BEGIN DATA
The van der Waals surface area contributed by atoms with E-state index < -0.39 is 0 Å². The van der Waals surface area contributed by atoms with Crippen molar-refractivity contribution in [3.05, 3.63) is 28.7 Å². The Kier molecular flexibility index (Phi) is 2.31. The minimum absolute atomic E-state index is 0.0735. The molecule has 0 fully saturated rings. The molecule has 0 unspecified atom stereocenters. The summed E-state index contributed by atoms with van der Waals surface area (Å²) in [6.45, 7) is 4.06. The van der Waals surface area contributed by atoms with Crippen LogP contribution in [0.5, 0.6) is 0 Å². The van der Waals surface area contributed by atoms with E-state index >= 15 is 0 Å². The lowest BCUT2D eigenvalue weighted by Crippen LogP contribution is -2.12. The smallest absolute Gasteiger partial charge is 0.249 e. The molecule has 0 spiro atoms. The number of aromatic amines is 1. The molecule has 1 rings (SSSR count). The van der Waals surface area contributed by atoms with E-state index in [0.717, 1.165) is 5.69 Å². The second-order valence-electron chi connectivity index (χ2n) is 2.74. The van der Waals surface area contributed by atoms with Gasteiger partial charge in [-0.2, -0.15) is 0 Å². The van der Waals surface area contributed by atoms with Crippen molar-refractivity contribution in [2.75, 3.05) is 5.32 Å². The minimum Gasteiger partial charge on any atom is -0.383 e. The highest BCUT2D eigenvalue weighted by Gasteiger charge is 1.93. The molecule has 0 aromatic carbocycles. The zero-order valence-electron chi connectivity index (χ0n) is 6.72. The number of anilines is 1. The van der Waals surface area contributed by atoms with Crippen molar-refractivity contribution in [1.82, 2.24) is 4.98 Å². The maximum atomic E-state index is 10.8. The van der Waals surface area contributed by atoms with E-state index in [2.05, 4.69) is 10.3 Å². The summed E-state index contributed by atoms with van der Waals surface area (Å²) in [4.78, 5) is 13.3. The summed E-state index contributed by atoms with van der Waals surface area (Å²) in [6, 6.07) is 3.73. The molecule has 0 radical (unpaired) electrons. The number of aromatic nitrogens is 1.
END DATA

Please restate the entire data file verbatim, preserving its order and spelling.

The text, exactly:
The van der Waals surface area contributed by atoms with E-state index < -0.39 is 0 Å². The van der Waals surface area contributed by atoms with Crippen molar-refractivity contribution in [3.05, 3.63) is 28.7 Å². The Kier molecular flexibility index (Phi) is 2.31. The minimum absolute atomic E-state index is 0.0735. The molecule has 0 fully saturated rings. The molecule has 0 unspecified atom stereocenters. The summed E-state index contributed by atoms with van der Waals surface area (Å²) in [6.45, 7) is 4.06. The van der Waals surface area contributed by atoms with Crippen LogP contribution in [0.5, 0.6) is 0 Å². The van der Waals surface area contributed by atoms with E-state index >= 15 is 0 Å². The lowest BCUT2D eigenvalue weighted by Crippen LogP contribution is -2.12. The smallest absolute Gasteiger partial charge is 0.249 e. The molecule has 0 spiro atoms. The number of aromatic amines is 1. The molecule has 1 rings (SSSR count). The van der Waals surface area contributed by atoms with E-state index in [0.717, 1.165) is 5.69 Å². The second-order valence-electron chi connectivity index (χ2n) is 2.74. The van der Waals surface area contributed by atoms with Gasteiger partial charge in [-0.2, -0.15) is 0 Å². The van der Waals surface area contributed by atoms with Crippen molar-refractivity contribution in [2.75, 3.05) is 5.32 Å². The minimum Gasteiger partial charge on any atom is -0.383 e. The highest BCUT2D eigenvalue weighted by Gasteiger charge is 1.93. The molecule has 0 aromatic carbocycles. The zero-order valence-electron chi connectivity index (χ0n) is 6.72. The number of anilines is 1. The van der Waals surface area contributed by atoms with Crippen molar-refractivity contribution in [1.82, 2.24) is 4.98 Å². The maximum atomic E-state index is 10.8. The van der Waals surface area contributed by atoms with E-state index in [2.05, 4.69) is 10.3 Å². The summed E-state index contributed by atoms with van der Waals surface area (Å²) in [4.78, 5) is 13.3. The summed E-state index contributed by atoms with van der Waals surface area (Å²) in [6, 6.07) is 3.73. The molecule has 0 radical (unpaired) electrons. The number of aromatic nitrogens is 1.